English Grammar Overview - Parts of Speech - Nouns


Let's begin our examination of parts of speech with nouns. Nouns are our naming words. They name a person or people, such as Jack, Jill, brother, Prime Minister. We have a place or places such as kitchen, Tokyo. Things or the things around us: pen, light, camera. We have our concepts and ideas: beauty, democracy. These people, things, places and concepts fall into two basic subcategories. Those subcategories are countable and uncountable. As their name suggests, the differentiation here is whether or not we can count our nouns or if we cannot count them. We have our countable nouns: dogs, pens, are two examples. The very nature of the words means that we can count these nouns one dog or 5, 10. Then, we have our uncountable nouns. The nouns that cannot be separated: music, bread. It's important to notice and be able to identify the difference between countable and uncountable nouns, as often this dictates the rest of our sentence. We have to use certain words with countable nouns and certain words with uncountable nouns. I can say "I have many dogs in my neighborhood." or "I have a few pens here." However, if I want to talk about music or bread, I need to use words such as "I haven't much music at home." or "I have a little bread." Nouns that are uncountable, we cannot normally pluralize them. For example, I cannot say "I have many types of music at home." Further subcategories of nouns include common nouns, proper nouns, compound nouns and collective nouns. A few examples of common nouns would be: brother, city, street. These nouns are not typically capitalized unless they come at the beginning of the sentence. We have our proper nouns. A brother has a name like Tom. Tom needs a capital letter. It is a proper name. You have Tokyo. Tokyo is the proper name of a city and Downing Street. "Downing" needs the capital as it's the proper name of the street. We also have our compound nouns. Compound nouns put two nouns together and they're thought of as. One they can be listed as two words, a hyphenated word or one word, such as lifeboat, bookcase, car park. We also have our collective nouns. Collective nouns are the nouns that group individual things or people together. "Family" is one example. "Family" groups together relatives. We also have "herd", "a herd of cattle". Another example would be "a pride", "a pride of lions".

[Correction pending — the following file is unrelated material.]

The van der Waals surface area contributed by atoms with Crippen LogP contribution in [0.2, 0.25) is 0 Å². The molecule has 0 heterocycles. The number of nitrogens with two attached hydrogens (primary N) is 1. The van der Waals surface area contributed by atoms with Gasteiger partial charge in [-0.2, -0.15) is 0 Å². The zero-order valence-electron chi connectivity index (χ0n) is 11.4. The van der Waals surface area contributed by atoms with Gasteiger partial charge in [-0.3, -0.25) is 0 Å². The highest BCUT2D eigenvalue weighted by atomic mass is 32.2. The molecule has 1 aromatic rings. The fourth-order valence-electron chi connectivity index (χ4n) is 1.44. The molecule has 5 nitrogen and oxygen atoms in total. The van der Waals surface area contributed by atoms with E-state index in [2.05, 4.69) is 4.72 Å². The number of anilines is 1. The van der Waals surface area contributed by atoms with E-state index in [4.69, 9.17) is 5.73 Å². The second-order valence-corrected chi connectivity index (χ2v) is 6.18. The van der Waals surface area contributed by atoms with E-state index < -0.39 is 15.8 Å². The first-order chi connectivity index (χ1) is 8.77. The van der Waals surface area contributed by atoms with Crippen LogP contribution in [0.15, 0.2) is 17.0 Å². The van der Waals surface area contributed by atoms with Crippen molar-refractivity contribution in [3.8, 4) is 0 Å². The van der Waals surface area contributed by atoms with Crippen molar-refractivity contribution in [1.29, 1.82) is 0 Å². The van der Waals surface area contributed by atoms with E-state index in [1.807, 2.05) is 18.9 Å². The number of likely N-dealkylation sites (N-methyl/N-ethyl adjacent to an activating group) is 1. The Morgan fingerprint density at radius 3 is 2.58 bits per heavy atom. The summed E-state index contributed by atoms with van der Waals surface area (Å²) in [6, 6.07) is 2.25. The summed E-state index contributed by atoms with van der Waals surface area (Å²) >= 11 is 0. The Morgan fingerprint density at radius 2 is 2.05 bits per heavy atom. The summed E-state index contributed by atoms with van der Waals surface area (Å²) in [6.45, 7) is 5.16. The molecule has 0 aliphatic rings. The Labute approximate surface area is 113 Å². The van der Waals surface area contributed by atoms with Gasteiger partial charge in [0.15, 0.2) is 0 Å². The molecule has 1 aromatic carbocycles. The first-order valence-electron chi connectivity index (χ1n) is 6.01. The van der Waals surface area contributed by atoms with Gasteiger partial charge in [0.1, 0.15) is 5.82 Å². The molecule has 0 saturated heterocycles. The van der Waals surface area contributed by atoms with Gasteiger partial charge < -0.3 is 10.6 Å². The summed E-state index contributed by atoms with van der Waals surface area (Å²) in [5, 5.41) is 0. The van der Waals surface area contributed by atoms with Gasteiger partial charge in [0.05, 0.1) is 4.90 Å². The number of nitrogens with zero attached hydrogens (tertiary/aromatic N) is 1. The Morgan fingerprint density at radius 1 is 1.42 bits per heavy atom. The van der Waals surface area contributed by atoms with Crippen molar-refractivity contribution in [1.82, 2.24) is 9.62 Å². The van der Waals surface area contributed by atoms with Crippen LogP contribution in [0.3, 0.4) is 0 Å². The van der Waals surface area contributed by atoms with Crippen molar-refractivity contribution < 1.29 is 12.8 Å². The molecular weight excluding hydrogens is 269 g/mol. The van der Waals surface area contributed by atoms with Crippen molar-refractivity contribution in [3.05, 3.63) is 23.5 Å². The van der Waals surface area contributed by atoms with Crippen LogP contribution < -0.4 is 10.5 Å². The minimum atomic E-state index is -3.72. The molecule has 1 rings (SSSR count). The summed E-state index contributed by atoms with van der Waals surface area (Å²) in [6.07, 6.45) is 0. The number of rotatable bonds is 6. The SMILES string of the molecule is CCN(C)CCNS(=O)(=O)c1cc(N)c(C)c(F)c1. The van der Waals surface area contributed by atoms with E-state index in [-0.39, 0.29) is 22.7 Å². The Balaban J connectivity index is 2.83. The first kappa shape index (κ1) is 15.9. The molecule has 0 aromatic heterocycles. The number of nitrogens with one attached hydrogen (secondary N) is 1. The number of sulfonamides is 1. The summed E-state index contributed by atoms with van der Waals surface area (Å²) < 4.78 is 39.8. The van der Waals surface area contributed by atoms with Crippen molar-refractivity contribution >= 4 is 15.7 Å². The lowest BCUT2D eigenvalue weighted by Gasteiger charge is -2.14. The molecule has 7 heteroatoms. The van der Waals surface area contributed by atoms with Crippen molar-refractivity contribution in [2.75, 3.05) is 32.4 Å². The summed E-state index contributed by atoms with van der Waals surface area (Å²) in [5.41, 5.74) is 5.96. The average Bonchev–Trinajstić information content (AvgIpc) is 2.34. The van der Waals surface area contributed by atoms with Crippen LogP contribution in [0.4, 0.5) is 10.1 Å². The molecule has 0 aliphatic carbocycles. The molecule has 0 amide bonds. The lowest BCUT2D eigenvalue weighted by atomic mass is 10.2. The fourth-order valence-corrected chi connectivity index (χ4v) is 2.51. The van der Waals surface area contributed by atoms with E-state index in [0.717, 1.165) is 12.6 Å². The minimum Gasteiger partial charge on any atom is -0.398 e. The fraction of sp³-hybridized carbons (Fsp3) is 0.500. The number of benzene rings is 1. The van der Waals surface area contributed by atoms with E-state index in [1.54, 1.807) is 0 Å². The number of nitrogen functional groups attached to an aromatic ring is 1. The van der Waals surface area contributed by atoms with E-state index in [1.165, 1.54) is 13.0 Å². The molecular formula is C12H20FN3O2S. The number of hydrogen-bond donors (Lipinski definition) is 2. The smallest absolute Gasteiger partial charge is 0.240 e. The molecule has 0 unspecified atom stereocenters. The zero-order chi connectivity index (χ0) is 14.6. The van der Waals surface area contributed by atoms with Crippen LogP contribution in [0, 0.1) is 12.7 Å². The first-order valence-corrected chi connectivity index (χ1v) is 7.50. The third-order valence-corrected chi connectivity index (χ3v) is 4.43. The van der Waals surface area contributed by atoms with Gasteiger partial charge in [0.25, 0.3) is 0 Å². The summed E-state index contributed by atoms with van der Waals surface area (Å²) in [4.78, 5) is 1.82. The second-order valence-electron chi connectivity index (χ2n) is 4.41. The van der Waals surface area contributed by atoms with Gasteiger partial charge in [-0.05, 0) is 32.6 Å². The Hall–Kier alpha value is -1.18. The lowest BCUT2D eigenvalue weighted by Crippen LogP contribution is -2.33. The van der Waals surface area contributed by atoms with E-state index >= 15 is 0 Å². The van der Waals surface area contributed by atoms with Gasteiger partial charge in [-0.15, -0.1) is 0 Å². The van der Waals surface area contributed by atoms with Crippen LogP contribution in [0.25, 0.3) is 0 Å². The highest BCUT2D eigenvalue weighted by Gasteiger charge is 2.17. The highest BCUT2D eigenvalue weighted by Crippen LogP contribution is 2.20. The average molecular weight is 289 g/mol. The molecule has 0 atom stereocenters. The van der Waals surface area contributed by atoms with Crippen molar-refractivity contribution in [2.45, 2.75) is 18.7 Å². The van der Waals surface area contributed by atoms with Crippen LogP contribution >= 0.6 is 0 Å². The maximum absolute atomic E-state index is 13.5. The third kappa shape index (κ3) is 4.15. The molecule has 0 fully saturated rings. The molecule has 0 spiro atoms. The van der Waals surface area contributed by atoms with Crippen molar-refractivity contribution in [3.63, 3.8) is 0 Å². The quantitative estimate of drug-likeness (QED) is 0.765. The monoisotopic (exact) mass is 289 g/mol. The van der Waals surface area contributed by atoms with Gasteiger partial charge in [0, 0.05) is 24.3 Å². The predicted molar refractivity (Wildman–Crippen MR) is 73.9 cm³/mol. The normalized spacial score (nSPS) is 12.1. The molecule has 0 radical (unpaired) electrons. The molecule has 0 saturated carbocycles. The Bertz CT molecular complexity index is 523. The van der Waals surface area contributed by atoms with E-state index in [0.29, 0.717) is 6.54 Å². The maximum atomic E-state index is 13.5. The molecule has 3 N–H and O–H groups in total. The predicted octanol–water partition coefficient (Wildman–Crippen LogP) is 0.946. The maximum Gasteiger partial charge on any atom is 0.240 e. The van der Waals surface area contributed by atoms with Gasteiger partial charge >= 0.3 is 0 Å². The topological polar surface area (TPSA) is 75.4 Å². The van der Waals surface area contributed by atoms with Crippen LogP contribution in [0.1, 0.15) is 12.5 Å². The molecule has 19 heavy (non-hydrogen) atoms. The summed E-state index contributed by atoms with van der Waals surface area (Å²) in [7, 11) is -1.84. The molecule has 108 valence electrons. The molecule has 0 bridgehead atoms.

Below you can read feedback from an ITTT graduate regarding one section of their online TEFL certification course. Each of our online courses is broken down into concise units that focus on specific areas of English language teaching. This convenient, highly structured design means that you can quickly get to grips with each section before moving onto the next.

unit 16 was based on conditional and reported speech. the mistakes of learning English are often rooted in the simple things such as were to place certain conditional to make the sentence make sense. there is often mix up of the past present tense of the word for people learning English.This unit helped me to prepare a first lesson, how to manage and work with large classes and different types of levels. Also, this unit show how make a rapport and how deal with reluctant students and the difficulties that they may have to improve and motivate then to learn the language.This unit focused on things such as verbs adverbs and pronouns. There are many rules to the English language when it comes to grammar. There are verbs and adverbs. This chapter refreshed my memory about subjects I learned when I was a child. The noun is generally the easiest to remember.